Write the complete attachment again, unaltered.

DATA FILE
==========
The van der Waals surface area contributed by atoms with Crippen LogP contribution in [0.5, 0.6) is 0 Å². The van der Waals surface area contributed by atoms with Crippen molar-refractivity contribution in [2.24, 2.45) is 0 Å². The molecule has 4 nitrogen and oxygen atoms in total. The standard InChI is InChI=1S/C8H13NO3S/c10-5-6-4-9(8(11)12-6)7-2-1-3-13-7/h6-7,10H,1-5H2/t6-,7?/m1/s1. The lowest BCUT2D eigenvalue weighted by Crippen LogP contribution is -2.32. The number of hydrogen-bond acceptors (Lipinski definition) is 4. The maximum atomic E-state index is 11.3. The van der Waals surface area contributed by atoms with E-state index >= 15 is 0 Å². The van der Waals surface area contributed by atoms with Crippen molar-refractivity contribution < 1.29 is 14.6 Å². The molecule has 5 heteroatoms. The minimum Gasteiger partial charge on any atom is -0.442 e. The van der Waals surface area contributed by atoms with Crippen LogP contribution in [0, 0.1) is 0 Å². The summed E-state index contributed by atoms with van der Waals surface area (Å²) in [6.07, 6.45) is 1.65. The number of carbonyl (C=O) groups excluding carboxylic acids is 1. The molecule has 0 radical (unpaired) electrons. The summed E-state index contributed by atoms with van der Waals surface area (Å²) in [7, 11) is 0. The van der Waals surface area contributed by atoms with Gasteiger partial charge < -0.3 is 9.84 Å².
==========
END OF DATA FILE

The van der Waals surface area contributed by atoms with Crippen LogP contribution in [0.5, 0.6) is 0 Å². The van der Waals surface area contributed by atoms with Crippen molar-refractivity contribution in [2.24, 2.45) is 0 Å². The molecule has 4 nitrogen and oxygen atoms in total. The standard InChI is InChI=1S/C8H13NO3S/c10-5-6-4-9(8(11)12-6)7-2-1-3-13-7/h6-7,10H,1-5H2/t6-,7?/m1/s1. The lowest BCUT2D eigenvalue weighted by Crippen LogP contribution is -2.32. The number of hydrogen-bond acceptors (Lipinski definition) is 4. The maximum atomic E-state index is 11.3. The van der Waals surface area contributed by atoms with E-state index >= 15 is 0 Å². The van der Waals surface area contributed by atoms with Crippen molar-refractivity contribution < 1.29 is 14.6 Å². The molecule has 5 heteroatoms. The minimum Gasteiger partial charge on any atom is -0.442 e. The van der Waals surface area contributed by atoms with Crippen LogP contribution in [0, 0.1) is 0 Å². The summed E-state index contributed by atoms with van der Waals surface area (Å²) in [6.07, 6.45) is 1.65. The number of carbonyl (C=O) groups excluding carboxylic acids is 1. The molecule has 0 radical (unpaired) electrons. The summed E-state index contributed by atoms with van der Waals surface area (Å²) in [7, 11) is 0. The van der Waals surface area contributed by atoms with Gasteiger partial charge < -0.3 is 9.84 Å².